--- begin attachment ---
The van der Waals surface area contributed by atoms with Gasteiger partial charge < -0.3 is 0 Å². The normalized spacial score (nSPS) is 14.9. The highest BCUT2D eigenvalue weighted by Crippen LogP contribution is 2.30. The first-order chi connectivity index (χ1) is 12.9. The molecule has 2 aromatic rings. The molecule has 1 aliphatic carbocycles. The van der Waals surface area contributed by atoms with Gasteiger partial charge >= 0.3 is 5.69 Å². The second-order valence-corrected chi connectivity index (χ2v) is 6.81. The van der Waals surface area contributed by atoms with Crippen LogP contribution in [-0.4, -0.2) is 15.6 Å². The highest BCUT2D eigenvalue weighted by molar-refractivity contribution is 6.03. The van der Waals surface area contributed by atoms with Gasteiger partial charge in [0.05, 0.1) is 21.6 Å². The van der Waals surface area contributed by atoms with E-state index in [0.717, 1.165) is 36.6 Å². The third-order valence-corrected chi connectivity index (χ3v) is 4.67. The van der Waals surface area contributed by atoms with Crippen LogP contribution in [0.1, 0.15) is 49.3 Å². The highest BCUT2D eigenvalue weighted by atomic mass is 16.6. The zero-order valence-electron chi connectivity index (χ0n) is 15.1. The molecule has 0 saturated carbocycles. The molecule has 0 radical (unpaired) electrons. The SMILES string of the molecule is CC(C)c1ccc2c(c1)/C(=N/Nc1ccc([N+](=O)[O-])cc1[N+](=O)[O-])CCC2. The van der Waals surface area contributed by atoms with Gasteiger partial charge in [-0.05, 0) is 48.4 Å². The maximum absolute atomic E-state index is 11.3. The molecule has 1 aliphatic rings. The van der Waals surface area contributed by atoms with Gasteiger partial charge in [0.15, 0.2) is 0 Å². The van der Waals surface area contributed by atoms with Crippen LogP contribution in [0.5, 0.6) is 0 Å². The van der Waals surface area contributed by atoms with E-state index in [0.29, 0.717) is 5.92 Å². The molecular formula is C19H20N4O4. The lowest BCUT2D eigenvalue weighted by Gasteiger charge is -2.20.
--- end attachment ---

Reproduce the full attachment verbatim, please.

The van der Waals surface area contributed by atoms with Gasteiger partial charge < -0.3 is 0 Å². The normalized spacial score (nSPS) is 14.9. The highest BCUT2D eigenvalue weighted by Crippen LogP contribution is 2.30. The first-order chi connectivity index (χ1) is 12.9. The molecule has 2 aromatic rings. The molecule has 1 aliphatic carbocycles. The van der Waals surface area contributed by atoms with Gasteiger partial charge >= 0.3 is 5.69 Å². The second-order valence-corrected chi connectivity index (χ2v) is 6.81. The van der Waals surface area contributed by atoms with Crippen LogP contribution in [-0.4, -0.2) is 15.6 Å². The highest BCUT2D eigenvalue weighted by molar-refractivity contribution is 6.03. The van der Waals surface area contributed by atoms with Gasteiger partial charge in [0.05, 0.1) is 21.6 Å². The van der Waals surface area contributed by atoms with E-state index in [0.717, 1.165) is 36.6 Å². The third-order valence-corrected chi connectivity index (χ3v) is 4.67. The van der Waals surface area contributed by atoms with Crippen LogP contribution in [0.1, 0.15) is 49.3 Å². The highest BCUT2D eigenvalue weighted by atomic mass is 16.6. The zero-order valence-electron chi connectivity index (χ0n) is 15.1. The molecule has 0 saturated carbocycles. The molecule has 0 radical (unpaired) electrons. The SMILES string of the molecule is CC(C)c1ccc2c(c1)/C(=N/Nc1ccc([N+](=O)[O-])cc1[N+](=O)[O-])CCC2. The van der Waals surface area contributed by atoms with Gasteiger partial charge in [-0.05, 0) is 48.4 Å². The maximum absolute atomic E-state index is 11.3. The molecule has 1 aliphatic rings. The van der Waals surface area contributed by atoms with Gasteiger partial charge in [0.15, 0.2) is 0 Å². The van der Waals surface area contributed by atoms with Crippen LogP contribution in [0.5, 0.6) is 0 Å². The van der Waals surface area contributed by atoms with E-state index in [0.29, 0.717) is 5.92 Å². The molecular formula is C19H20N4O4. The lowest BCUT2D eigenvalue weighted by Gasteiger charge is -2.20.